I was in Iowa, so of course I checked it out. Richardson's campaign spokesman Pahl Shipley vehemently denied the reports.
"We have not made any deals with any other campaigns," he told me. "We expect to be viable in most, if not all, precincts, and we are looking for a strong showing. You cannot tell Iowans who to support — they are very independent."
Obama's camp denied it too. But according to Ben Smith in The Politico this morning, Obama strategist David Plouffe in his new book has a different story.
"[State Director Paul] Tewes was also working with the Richardson camp to come up with a tacit agreement that in places where neither of us was viable we would make it clear to our supporters that each candiate preferred the other on the second run-through." (Disclosure. I cleaned up a whole mess of apparent typos in that quote. And thanks to my friend Mona who pointed out a stupid typo of my own in the first draft of this post.)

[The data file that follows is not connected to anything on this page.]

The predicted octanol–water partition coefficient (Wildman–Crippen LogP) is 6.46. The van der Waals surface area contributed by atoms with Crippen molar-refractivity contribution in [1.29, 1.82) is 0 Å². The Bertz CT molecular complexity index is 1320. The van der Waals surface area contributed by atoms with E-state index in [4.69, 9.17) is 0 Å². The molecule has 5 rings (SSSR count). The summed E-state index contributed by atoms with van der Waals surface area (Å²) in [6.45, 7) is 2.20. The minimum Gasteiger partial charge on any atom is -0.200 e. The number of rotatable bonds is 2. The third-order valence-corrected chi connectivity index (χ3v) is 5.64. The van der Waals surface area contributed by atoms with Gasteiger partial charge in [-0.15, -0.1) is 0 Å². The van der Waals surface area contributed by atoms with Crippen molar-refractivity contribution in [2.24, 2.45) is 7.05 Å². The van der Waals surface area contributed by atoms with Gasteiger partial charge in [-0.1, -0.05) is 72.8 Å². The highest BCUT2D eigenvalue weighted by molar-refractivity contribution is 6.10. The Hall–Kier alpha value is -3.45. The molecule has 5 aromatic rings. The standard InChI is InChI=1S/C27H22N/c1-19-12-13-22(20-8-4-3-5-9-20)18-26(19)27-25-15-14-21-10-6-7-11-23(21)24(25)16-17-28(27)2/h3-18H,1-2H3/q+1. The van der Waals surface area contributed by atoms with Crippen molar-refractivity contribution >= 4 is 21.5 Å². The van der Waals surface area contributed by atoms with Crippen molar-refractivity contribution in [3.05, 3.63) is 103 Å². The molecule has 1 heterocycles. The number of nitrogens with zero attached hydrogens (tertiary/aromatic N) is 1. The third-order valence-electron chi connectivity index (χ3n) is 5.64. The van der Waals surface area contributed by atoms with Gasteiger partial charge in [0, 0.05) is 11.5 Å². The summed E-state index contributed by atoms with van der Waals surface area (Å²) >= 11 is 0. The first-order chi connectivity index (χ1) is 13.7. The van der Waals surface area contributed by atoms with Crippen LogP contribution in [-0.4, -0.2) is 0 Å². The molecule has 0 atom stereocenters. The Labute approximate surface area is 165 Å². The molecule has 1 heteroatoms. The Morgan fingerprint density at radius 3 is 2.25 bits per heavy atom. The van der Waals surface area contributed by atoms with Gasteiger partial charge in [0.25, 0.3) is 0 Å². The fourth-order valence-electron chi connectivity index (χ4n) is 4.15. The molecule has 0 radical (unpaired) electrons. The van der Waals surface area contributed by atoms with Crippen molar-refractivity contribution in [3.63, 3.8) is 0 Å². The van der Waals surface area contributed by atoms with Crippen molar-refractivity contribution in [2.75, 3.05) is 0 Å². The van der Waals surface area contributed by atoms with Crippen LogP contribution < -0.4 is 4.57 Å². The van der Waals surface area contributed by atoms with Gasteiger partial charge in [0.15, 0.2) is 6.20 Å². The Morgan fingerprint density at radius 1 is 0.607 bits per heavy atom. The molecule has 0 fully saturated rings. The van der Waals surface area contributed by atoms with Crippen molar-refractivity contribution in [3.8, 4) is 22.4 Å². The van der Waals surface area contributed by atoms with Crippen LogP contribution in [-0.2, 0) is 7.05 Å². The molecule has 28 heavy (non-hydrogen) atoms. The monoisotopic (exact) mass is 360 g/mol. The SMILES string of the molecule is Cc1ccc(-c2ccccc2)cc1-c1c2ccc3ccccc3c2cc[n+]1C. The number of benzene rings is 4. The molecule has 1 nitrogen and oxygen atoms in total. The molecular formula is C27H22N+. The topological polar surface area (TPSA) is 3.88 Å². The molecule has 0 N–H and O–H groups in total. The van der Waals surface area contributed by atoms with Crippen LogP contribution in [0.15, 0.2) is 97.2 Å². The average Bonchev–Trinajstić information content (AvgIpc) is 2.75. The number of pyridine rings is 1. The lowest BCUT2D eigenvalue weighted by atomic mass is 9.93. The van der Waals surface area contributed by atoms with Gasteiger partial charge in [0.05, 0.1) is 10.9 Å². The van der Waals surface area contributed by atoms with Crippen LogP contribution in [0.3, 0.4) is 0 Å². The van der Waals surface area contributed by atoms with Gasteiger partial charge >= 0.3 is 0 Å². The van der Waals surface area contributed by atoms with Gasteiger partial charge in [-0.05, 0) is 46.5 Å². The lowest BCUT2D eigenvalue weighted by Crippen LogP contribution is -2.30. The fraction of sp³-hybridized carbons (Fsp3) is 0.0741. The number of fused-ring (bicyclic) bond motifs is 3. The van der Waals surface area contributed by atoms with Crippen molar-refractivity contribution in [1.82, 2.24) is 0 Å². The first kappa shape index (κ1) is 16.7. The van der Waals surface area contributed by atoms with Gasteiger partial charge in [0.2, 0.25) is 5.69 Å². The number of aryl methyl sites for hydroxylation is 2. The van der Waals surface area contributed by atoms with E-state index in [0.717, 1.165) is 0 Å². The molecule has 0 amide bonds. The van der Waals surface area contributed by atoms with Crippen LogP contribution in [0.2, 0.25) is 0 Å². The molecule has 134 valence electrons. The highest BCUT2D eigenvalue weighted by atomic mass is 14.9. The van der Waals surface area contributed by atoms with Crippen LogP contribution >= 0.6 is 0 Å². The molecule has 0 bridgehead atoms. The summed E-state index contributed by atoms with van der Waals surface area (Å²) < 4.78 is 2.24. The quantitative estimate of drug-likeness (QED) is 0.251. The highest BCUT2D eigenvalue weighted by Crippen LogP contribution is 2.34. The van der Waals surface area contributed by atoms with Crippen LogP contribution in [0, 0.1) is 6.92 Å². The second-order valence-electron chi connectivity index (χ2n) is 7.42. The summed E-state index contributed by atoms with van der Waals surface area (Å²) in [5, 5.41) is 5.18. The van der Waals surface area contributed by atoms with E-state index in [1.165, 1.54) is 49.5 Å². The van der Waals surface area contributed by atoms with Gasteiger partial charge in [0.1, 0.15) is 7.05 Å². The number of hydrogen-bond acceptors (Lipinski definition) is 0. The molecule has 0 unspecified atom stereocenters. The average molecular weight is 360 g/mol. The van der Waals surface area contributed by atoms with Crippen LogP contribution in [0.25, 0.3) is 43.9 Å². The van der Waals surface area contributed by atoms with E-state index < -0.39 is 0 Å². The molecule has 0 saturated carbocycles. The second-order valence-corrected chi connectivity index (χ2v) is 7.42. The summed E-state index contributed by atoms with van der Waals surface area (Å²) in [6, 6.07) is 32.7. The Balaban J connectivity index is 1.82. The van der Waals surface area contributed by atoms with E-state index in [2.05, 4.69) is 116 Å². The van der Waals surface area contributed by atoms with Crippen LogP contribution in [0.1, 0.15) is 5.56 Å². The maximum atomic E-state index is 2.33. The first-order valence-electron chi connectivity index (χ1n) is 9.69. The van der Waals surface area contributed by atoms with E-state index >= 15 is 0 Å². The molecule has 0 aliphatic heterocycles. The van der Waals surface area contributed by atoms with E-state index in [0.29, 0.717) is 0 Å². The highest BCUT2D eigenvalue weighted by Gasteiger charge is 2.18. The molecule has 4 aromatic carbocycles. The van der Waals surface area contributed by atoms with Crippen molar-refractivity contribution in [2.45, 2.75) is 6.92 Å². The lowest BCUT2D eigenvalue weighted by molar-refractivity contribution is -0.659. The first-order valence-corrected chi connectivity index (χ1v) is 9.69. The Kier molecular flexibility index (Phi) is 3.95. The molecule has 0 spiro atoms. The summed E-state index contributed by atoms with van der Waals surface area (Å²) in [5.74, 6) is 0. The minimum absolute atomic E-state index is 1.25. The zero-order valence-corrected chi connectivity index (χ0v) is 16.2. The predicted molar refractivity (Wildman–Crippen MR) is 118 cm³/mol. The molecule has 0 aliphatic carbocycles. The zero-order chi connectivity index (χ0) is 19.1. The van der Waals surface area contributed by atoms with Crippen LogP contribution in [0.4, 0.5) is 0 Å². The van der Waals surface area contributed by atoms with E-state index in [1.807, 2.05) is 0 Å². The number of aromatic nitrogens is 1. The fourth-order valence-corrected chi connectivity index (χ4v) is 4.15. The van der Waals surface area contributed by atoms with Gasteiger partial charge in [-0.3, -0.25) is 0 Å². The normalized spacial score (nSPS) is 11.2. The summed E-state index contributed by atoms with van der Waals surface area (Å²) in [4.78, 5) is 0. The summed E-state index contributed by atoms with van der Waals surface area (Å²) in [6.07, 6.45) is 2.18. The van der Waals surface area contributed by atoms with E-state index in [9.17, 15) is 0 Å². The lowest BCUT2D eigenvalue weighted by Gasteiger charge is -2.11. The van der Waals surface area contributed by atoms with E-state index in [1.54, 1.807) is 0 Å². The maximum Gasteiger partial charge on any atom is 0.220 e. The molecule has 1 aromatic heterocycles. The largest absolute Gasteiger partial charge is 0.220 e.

I'm shocked to learn that a campaign flack would not tell me the truth.
Of course, the participants in the caucus Don't always go along with such deals. In the Des Moines precinct that I observed, Richardson didn't make the 15 percent cut. Most of his delegates went to Obama, but some drifted to the Hillary Clinton and John Edwards fold. In fact, Richardson's precinct captain, who initially told me she'd vote for Obama if Richardson didn't make the cut, ended up voting for Edwards.